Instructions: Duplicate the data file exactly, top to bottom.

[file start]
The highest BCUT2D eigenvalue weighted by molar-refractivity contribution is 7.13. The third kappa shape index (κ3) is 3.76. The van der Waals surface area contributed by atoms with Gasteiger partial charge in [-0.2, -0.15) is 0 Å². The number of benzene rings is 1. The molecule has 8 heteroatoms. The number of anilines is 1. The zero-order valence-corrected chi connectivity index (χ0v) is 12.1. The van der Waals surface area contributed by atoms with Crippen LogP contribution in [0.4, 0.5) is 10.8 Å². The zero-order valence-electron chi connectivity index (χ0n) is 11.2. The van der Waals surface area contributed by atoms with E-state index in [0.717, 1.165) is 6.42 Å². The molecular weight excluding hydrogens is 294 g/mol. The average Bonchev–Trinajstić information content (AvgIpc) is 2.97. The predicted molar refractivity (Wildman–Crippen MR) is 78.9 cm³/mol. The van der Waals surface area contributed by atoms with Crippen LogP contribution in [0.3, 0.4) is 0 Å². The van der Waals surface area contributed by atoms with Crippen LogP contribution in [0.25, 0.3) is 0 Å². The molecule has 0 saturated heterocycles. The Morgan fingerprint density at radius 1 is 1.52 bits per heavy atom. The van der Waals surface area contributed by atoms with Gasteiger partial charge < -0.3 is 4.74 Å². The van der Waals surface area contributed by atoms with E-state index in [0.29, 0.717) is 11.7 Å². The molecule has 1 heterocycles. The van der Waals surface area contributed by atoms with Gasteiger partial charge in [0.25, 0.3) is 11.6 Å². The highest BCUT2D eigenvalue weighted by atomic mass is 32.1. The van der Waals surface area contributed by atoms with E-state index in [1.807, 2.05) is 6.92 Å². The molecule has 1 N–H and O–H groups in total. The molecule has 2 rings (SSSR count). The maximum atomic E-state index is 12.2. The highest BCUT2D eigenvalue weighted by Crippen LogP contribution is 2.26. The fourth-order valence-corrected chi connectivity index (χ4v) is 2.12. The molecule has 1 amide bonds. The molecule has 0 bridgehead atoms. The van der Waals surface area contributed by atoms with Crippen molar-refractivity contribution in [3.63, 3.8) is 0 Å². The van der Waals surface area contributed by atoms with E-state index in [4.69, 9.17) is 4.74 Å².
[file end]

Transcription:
The highest BCUT2D eigenvalue weighted by molar-refractivity contribution is 7.13. The third kappa shape index (κ3) is 3.76. The van der Waals surface area contributed by atoms with Gasteiger partial charge in [-0.2, -0.15) is 0 Å². The number of benzene rings is 1. The molecule has 8 heteroatoms. The number of anilines is 1. The zero-order valence-corrected chi connectivity index (χ0v) is 12.1. The van der Waals surface area contributed by atoms with Crippen LogP contribution in [0.4, 0.5) is 10.8 Å². The zero-order valence-electron chi connectivity index (χ0n) is 11.2. The van der Waals surface area contributed by atoms with E-state index in [0.717, 1.165) is 6.42 Å². The molecular weight excluding hydrogens is 294 g/mol. The average Bonchev–Trinajstić information content (AvgIpc) is 2.97. The predicted molar refractivity (Wildman–Crippen MR) is 78.9 cm³/mol. The van der Waals surface area contributed by atoms with Crippen LogP contribution in [0.3, 0.4) is 0 Å². The van der Waals surface area contributed by atoms with Crippen LogP contribution in [0.25, 0.3) is 0 Å². The molecule has 0 saturated heterocycles. The Morgan fingerprint density at radius 1 is 1.52 bits per heavy atom. The van der Waals surface area contributed by atoms with Gasteiger partial charge < -0.3 is 4.74 Å². The van der Waals surface area contributed by atoms with E-state index in [0.29, 0.717) is 11.7 Å². The molecule has 1 heterocycles. The van der Waals surface area contributed by atoms with Gasteiger partial charge in [0.25, 0.3) is 11.6 Å². The highest BCUT2D eigenvalue weighted by atomic mass is 32.1. The van der Waals surface area contributed by atoms with E-state index in [1.807, 2.05) is 6.92 Å². The molecule has 1 N–H and O–H groups in total. The molecule has 2 rings (SSSR count). The maximum atomic E-state index is 12.2. The highest BCUT2D eigenvalue weighted by Crippen LogP contribution is 2.26. The fourth-order valence-corrected chi connectivity index (χ4v) is 2.12. The molecule has 1 amide bonds. The molecule has 0 bridgehead atoms. The van der Waals surface area contributed by atoms with Crippen molar-refractivity contribution in [3.63, 3.8) is 0 Å². The van der Waals surface area contributed by atoms with E-state index in [4.69, 9.17) is 4.74 Å².